I come from a small town in Long Island with large African-American and Latino populations. It was a fairly socially conservative community, with more churches than clothing stores. But the most conservative experiences I had were at home. During my teen years, my foster mother was very religious and backed everything with the Bible. For her, sexual orientation and gender presentation were synonymous, so the more masculine I dressed, the more she associated me with being gay.  At a time when I wasn’t even fully out to myself, I had to battle every day to scrape up the courage just to walk out of the house presenting myself as the person I was.

Courage is something that has always been inside me, but for a long time I didn’t know it was there. I struggled with the idea of coming out. I went through periods of depression, denial, self-hatred and even thought I was crazy or that something was wrong with me. Many times, I would push away the idea. Without the visibility of gay or trans-identifying people in my hometown, coming out was something I only saw on TV. Those actors and actresses never looked like me; they were always white, so I felt a disconnect. And the characters they played always had psychological issues or were shown in negative roles, so I didn’t want to be stereotyped like they were. I kept asking myself, “Who am I? What am I?”

Growing up, I learned that my country was built on the genocide of one group of people and the enslavement of another. Over the centuries, America has sought to rectify its wrongs, but only as a result of oppressed peoples fighting to make real the principle that all men are created equal. Our evolution in breaking down racial barriers began with individuals displaying dignity and courage. These folks realized that if they overcame their internalized oppression and fought for the rights they deserved, they could create a movement that benefited them and inspired others to join the struggle. They understood the importance of visibility, and came together to march, lobby, rally and document their experiences to encourage others. I longed for the courage they displayed and the respect they demanded. I soon realized that I, too, could have those things just by being myself and no longer being apologetic about who I was. I realized that if I wanted others to accept and respect me, I would have to accept and respect myself.

Using what I learned about the battles of those who came before me became my inspiration to work in support of pushing human rights even further. I dedicated myself to activism on behalf of the lesbian, gay, bisexual and transgender (LGBT) community. The more involved I became, the more I noticed a lack of LGBT people making themselves visible in spaces occupied primarily by people of color. I saw a similar lack of people of color in LGBT spaces. I was sad to see the schism between the two, and didn’t understand why they had to be separate. Reflecting on history, I recognized that the 1960s fight for African-American civil rights was one that grew by inviting all communities to participate. I understood that my very presence would encourage more LGBT people of color to make themselves visible. I continuously put myself in spaces of color and saw that it inspired more individuals to come out. And in coming out—and becoming visible—they too began to realize they were empowering some folks to live freely and educating others about the presence of LGBT people of color.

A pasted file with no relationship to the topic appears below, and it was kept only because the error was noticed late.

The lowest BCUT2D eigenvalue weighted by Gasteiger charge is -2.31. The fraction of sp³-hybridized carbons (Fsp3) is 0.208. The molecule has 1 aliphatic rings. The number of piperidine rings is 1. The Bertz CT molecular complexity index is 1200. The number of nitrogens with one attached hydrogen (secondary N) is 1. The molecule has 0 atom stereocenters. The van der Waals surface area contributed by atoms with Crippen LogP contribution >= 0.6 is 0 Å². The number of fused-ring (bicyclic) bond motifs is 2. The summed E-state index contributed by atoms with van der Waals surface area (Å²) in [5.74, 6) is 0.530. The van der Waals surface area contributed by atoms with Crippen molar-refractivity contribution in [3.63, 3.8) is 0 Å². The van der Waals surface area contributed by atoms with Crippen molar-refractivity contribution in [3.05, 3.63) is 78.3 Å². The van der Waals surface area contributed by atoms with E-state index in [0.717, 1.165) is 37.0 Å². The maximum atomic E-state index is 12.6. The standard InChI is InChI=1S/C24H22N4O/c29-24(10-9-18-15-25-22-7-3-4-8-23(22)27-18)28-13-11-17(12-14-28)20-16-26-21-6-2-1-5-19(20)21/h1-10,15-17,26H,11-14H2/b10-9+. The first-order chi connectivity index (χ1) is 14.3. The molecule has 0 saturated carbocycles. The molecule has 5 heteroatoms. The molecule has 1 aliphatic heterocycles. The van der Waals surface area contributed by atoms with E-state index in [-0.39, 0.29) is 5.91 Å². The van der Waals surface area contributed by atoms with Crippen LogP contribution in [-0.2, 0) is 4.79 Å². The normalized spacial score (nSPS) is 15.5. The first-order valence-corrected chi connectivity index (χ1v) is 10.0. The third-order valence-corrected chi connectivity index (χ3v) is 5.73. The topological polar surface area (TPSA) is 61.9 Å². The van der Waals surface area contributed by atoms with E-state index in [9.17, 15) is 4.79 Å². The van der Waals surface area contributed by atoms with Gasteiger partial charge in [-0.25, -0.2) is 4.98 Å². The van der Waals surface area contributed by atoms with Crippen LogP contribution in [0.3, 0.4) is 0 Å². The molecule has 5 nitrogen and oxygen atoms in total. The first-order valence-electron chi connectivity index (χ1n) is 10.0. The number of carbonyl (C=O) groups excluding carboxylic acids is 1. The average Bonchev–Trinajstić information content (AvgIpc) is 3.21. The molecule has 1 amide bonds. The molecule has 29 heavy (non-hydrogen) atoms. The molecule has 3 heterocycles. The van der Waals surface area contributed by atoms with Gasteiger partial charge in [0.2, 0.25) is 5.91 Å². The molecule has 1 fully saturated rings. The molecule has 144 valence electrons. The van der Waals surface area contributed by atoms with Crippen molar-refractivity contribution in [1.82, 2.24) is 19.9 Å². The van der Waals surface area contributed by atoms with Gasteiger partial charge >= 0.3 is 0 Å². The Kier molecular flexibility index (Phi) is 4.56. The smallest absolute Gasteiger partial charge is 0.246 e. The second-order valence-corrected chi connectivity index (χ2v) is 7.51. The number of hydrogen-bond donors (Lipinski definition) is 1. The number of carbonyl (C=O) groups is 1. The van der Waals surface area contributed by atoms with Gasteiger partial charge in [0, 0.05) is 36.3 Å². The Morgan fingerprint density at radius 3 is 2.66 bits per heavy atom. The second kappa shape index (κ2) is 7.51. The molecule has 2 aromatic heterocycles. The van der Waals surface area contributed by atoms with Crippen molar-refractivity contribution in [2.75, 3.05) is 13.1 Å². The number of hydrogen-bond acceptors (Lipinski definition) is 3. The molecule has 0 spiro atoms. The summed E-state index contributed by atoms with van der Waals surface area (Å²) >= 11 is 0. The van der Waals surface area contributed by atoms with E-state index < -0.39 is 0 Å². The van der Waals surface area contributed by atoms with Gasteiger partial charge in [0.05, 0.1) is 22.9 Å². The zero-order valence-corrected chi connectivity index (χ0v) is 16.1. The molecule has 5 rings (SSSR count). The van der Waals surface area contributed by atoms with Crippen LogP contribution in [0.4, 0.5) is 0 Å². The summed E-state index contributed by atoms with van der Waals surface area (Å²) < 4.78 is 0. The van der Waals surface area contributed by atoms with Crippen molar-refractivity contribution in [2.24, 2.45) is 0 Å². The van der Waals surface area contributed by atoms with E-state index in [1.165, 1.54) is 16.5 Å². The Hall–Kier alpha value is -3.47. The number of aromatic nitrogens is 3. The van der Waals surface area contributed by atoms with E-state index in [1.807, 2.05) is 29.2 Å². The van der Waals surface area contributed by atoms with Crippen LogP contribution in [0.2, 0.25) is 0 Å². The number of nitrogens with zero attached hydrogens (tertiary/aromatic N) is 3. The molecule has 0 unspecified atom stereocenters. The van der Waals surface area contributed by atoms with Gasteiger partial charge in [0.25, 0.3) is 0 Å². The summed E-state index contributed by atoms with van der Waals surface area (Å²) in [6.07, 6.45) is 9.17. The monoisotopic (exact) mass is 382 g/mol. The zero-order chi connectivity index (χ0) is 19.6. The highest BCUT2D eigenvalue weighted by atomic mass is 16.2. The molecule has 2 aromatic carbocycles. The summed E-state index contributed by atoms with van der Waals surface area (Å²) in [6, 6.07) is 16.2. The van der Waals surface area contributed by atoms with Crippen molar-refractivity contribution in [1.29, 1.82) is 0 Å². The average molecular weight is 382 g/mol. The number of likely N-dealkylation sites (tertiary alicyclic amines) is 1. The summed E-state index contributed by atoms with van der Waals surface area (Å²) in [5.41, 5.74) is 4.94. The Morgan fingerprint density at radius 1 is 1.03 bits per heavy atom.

The lesson I learned was that visibility is both strength and power. The award-winning documentary The New Black offers even more proof of this. The film follows the Maryland Marriage Equality campaign, where the visibility of people of color played a significant role in the passage of marriage equality for same-sex couples. It’s a testament to what I’ve seen again and again in my work: The African-American civil rights movement is not separate from the LGBT rights movement. It’s all one big movement—and one long story—with new chapters written every couple of decades. Over the past couple years, our current chapter has seen many liberating laws passed. As we celebrate National Coming Out Day, The New Blackwhich offers a real look at the way LGBT and communities of color can come together in support of civil rights for all‚seems especially relevant, and the story at its heart particularly resonant.

Having been out for years now, I can say coming out is quite a journey—one that is not easy for many people.  “Coming out of the closet” is not a one-step event, but a process a person experiences throughout his or her life. I am out to people in all aspects of my life, and I will have to out myself again and again as my circumstances, environment and the people in my life change.  The act of coming out encourages others to take pride in who they are and helps the majority understand that there are people in this country who are not protected by our laws. National Coming Out Day emphasizes the importance of visibility, and reassures people who identify as LGBT that we will not be silent and do not stand alone. This celebration isn’t just for LGBT individuals – it’s an opportunity for those who support the LGBT community to also “come out” and show they’re proud to be allies. The more visible we make ourselves, the more we’ll give others the confidence to come out as well.

Karess Taylor-Hughes is originally from Long Island New York. At the age of 24, she already has years of experience working in political campaigns. She was a field organizer for Equality Maryland and The Human Rights Campaign. Karess currently attends Columbia University, where she is pursuing her Masters degree in Sports Management. She will continue to make progress as she pushes to increase more advocacy work for underrepresented communities.